Any semi-automatic firearm that takes a removable magazine is essentially the same as any other semi-automatic firearm of the same caliber that also takes a removable magazine. Some may be of higher quality than others. The rifling of the barrel might be different. They might have different sites. They may have different length barrels. Some weigh more than others.  They might have different grips. Some may be designed to allow attachments, like a perhaps a flashlight. Some may, based on those differences, be more accurate than others (or more to the point, easier to be accurate with), but they will all fire the same round, doing the same level of damage to whatever is shot. Functionally, they are all the same.

Someone who truly understands firearms might question whether magazines should be available to the public that can hold 30 rounds, but that is a feature of the magazine and not the rifle. Someone might question whether or not certain caliber rounds should be legal, such as the 5.56 MM NATO round the AR-15 and M-16 both fire, but wanting to ban a firearm for purely cosmetic reasons is frankly silly.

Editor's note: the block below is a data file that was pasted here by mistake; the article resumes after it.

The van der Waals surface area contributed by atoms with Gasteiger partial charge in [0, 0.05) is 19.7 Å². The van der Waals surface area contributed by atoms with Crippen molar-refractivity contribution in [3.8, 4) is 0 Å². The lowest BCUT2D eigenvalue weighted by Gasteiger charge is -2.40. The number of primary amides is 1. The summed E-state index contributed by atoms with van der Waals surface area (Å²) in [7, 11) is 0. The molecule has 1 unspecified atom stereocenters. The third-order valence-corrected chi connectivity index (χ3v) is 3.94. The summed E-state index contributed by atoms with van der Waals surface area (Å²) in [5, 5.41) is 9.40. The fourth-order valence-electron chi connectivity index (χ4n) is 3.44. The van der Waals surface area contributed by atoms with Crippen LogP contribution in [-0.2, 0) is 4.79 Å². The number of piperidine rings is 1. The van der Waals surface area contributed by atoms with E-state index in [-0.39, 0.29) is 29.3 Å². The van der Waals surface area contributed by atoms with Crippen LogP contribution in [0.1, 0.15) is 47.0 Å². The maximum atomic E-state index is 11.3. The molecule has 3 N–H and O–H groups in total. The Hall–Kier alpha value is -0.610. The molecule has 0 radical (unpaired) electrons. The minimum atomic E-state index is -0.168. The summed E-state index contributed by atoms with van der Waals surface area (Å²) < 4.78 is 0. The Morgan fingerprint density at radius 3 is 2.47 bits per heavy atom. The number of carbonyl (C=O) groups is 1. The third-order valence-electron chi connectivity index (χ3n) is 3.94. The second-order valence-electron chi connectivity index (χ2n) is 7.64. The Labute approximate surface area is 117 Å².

The reasons the AR-15 is so popular are pretty easy to understand. The AR-15 has a highly accurate design, and is also very light. That is a good combination, regardless of how a rifle is used. The AR-15 is also perfectly modular, allowing an almost infinite number of customizations. You can get an AR-15 in .22 rim fire caliber (which is functionally no different than a Ruger 10/22), 5.56 MM NATO caliber, 7.62 MM, or any of a number of other calibers.

An AR-15 that fires a .22 rim-fire cartridge is just a .22, like any other .22. An AR-15 firing a .22 rim fire cartridge would look like an M-16, but other than appearance it would have little in common with an M-16.

Assault rifles are already illegal.